When was the last time you just sat and listened? Try it! It is good for the soul. New Year’s challenge – set a timer for 10 minutes once a day, every day this week. Sit down and invite God to speak to you. Listen for his voice. There is no magic, just a bit a discipline.

Be like Jesus at home with Mary & Joseph!

There has always been much debate over how much Jesus knew about himself. Jesus knew that day that he had to be in his Father’s house – as much as this answer confused Mary & Joseph. Jesus then went home to Nazareth and was obedient to them. As Elaine talked about in the children’s story, Jesus grew up and did things that would set him up for his later ministry.

I am not sure what your reaction is when you hear the word obedience or obey. I suspect it is not too popular. Especially in our current world situation with constantly changing rules and opinions. What and who are we to obey? Obey can have negative connotations for many people, especially if it was meant as a form of control or abuse: do as I say, not as I do.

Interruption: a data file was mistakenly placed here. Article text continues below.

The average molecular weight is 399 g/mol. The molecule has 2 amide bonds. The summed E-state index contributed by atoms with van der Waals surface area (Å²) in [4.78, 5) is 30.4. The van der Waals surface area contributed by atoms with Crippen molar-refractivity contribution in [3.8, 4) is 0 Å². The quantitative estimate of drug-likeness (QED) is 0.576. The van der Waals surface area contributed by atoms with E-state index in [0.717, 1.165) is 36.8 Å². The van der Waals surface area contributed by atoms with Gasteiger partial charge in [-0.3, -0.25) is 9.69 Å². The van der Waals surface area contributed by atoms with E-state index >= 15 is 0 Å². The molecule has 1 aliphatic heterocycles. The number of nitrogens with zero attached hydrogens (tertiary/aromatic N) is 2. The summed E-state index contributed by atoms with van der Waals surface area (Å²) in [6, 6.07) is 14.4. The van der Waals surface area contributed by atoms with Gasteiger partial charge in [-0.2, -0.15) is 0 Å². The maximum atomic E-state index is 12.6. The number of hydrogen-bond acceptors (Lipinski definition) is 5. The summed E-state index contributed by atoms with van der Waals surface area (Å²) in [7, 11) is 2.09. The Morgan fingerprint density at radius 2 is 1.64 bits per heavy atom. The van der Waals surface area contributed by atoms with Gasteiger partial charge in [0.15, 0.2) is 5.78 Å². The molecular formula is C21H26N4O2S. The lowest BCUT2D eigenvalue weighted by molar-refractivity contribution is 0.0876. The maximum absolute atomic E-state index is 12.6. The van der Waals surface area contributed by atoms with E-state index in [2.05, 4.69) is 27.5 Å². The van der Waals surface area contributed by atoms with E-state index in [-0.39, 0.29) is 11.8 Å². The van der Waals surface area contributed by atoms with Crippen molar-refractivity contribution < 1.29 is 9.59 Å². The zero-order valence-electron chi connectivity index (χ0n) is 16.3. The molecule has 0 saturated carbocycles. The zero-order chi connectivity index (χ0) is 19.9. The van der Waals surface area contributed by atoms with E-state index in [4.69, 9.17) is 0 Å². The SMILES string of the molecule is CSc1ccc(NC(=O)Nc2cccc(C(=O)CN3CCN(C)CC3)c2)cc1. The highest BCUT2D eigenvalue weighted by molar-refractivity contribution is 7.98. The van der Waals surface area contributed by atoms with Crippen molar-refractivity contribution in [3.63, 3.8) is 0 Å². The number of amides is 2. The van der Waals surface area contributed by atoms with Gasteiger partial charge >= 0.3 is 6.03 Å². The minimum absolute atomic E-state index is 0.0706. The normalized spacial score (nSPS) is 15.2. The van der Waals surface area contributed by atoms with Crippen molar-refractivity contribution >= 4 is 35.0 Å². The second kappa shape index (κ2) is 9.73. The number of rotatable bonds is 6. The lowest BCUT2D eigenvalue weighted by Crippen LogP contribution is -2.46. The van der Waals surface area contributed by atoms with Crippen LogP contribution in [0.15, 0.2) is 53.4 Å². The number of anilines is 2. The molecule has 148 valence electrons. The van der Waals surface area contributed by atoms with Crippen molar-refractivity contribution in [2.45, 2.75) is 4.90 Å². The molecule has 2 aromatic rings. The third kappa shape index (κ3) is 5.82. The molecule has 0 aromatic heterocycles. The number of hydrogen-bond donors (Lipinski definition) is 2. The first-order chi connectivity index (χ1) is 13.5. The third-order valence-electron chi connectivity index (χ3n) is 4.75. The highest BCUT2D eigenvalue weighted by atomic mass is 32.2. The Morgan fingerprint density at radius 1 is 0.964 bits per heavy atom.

I see obedience to God like the way I see an umbrella. I live in England and it rains a lot, year-round. A good umbrella is an essential tool of living over here. On a rainy day, when my umbrella is up, I stay dry, I can see where I am going as my head is held up, I can see the way ahead of me and walk with confidence.

Under the umbrella of obedience to God, I am protected, I have enough space to live freely within the limits of that umbrella, I don’t worry about getting wet or losing my way and I know that I am loved.